Haider may be the first film in Hindustani Cinema that portrays Kashmir not just for its aesthetics but for the difficult truth that lies therein and the tragedy of its people. An adaptation of Shakespeare’s ‘Hamlet’ and based on Basharat Peer’s memoir ‘Curfewed Night: A Frontline Memoir of Life, Love and War in Kashmir’, Haider remains for many – a cinematic masterpiece.
Written, produced and directed by Vishal Bhardwaj, the 2014 film Haider concludes the filmmaker’s Shakespearean trilogy after Maqbool (2003) and Omkara (2006), which were based on Macbeth and Othello respectively. Bhardwaj films are rooted in realism; they have elements of gloom, remarkable music and strong women characters. Haider has all of them and more. The film starts with a sombre scene, with crows cawing and a faint sound of the Azaan in the background. Along with the intense music, this creates a somewhat suspenseful prospect and draws the attention of the viewers that remains till the end. The film’s name is introduced with a very compelling and painful background music theme, indicating that the story will be sorrowful.
The story of Haider is set in Kashmir of 1995 and outlines the prevalence of militancy; civilian disappearance and torture by the armed forces, and the political and psychological divide that people have experienced. At the centre of the tale is the tragic hero Haider Meer. This interesting character of a redesigned Hamlet is played by Shahid Kapoor whose acting is phenomenal in the film. Haider’s mother Ghazala is played by Tabu, and his uncle Khurram, the antagonist, by Kay Kay Menon. Both of them have very aptly portrayed their roles. An appealing aspect of most characters is that their names are made similar to that of the original play: Polonius is changed to Pervez, Laertes to Liyaqat, Gertrude to Ghazala and so on.
Too much is packed in the film – from Haider’s struggle in trying to find his father Hilaal, to the broader picture of revenge, politics, counter-insurgency and fake encounters. The beauty rich and snow-filled Kashmir is displayed along with frequent barbed wires. The contrast of lives is shown clearly – a beautiful shot of the Valley is followed closely by a scene where the army advances for a crackdown to conduct security checks. The overall cinematography adds depth to the narrative being presented on the screen. The song ‘Jhelum’ is played along with montages of Haider and other people trying to find their lost kin and later a scene of a truck filled with bloodied dead bodies is shown. The tone of the song symbolizes Haider’s ineffectual search for his father.
The characterization of Haider actively develops throughout the movie and the character moves towards a more disturbed psychological state. In a short scene, Haider is shown sitting in his charred house polishing a shoe. His mental chaos is complemented by an unsettling humming as the background music. Just after this shot, the character of Roohdar (played by Irrfan Khan) is introduced by an upbeat tune signalling a change in the upcoming plot. This character has some of the amazing dialogues in the film along with Haider’s.
In a soliloquy, Haider’s dilemma and contemplation are verbalized with Shakespeare’s famous line “To be or not to be” as “Mai rahoon ki mai nahin?”. Moreover, Haider’s long monologue in the famous Lal Chowk of Srinagar offers not just a startling performance but food for thought. The film extends the Shakespearian question about the existence (that Hamlet asks himself). The monologue is applied to the whole of Kashmir with the question of “Hum hain ki hm nahin?” (Are we or are we not [in existence]?). The monologue details the harsh truth about the arbitrary AFSPA (Armed Forces Special Powers Act) and Haider critiques the opinionated notion of what is called the ‘Kashmir issue’ in the common vernacular by stating: “Arey koi to hmse bhi pooche ke hm kya chahte” (Oh will someone ask us too about what we want?) to which his audience replies with a chorus of “Azadi!” (Freedom/Liberty).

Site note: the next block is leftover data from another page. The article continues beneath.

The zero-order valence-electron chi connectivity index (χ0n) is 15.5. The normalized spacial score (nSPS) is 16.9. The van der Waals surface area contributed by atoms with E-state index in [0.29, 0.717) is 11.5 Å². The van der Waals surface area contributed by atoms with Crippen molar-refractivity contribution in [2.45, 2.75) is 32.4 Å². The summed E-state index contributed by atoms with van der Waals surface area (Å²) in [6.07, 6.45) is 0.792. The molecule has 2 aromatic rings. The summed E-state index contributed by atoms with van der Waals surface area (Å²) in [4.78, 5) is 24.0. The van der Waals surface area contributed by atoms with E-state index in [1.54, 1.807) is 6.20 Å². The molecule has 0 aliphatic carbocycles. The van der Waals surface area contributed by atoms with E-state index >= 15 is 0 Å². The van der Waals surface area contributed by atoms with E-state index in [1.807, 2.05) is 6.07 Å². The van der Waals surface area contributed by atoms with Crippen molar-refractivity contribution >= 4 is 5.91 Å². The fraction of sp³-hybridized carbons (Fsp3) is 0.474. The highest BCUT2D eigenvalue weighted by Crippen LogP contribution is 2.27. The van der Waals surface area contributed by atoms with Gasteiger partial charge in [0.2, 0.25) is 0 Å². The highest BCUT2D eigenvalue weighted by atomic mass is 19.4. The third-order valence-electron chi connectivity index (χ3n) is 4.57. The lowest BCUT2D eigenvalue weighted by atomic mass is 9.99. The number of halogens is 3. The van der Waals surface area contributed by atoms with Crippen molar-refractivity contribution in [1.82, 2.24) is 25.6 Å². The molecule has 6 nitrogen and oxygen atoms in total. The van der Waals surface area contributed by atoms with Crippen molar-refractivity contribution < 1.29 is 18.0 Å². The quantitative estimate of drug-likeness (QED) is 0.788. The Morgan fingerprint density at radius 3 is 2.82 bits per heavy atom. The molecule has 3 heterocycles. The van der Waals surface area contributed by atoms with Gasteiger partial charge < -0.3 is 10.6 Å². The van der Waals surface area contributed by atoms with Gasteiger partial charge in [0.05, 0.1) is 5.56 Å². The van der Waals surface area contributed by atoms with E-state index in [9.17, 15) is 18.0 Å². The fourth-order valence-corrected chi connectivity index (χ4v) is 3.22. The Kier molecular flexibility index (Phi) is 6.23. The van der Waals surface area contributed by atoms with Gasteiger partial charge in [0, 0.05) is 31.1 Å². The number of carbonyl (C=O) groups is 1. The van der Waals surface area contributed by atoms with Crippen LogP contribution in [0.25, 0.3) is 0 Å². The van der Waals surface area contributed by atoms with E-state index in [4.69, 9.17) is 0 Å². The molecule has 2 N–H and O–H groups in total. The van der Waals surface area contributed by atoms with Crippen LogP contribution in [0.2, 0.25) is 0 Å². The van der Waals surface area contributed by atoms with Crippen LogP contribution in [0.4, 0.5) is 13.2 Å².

This socio-political setting of the narrative adds more layers to this unforgettable adaptation. Kashmir itself may be seen as the tragic hero of the story, struggling in its state of being, suffering in the idea of revenge (that begets revenge) and the trauma of violence.
The songs in the film too are of an excellent choice. ‘Gulon Mein Ran Bhare’ and ‘Aaj Ke Naam’ are written by the poet Faiz Ahmed Faiz. A part of another revolutionary poem that is sung by Hilal in the ‘Mama 2: Detention Centre of Security Forces’ is Faiz’s ‘Hum Dekhenge’, a powerful poem against authoritarianism and for freedom. Gulzaar’s narrative song ‘Bismil’, its choreography, Shahid Kapoor’s expression during the performance, the release of emotions and its relevance to the adaptation makes it one of the best moments in the Hindustani cinema.
The film Haider overturns the major cinematic depiction of Kashmir; through the character of Haider, it may as well represent the moral conflict of the people. It displays the psychological effects of regular frisking, the violence, and the endless trauma and despair that has surrounded the region. The film concludes with a gross and woeful faceoff in a graveyard, with a tragic end where Haider’s insanity seems complete.
Farzan Ghani is a student pursuing English Literature from Jamia Millia Islamia.
Edited by: Malaika M Khan
The opinions expressed in this publication are those of the author. They do not purport to reflect the opinions or views of The Jamia Review or its members.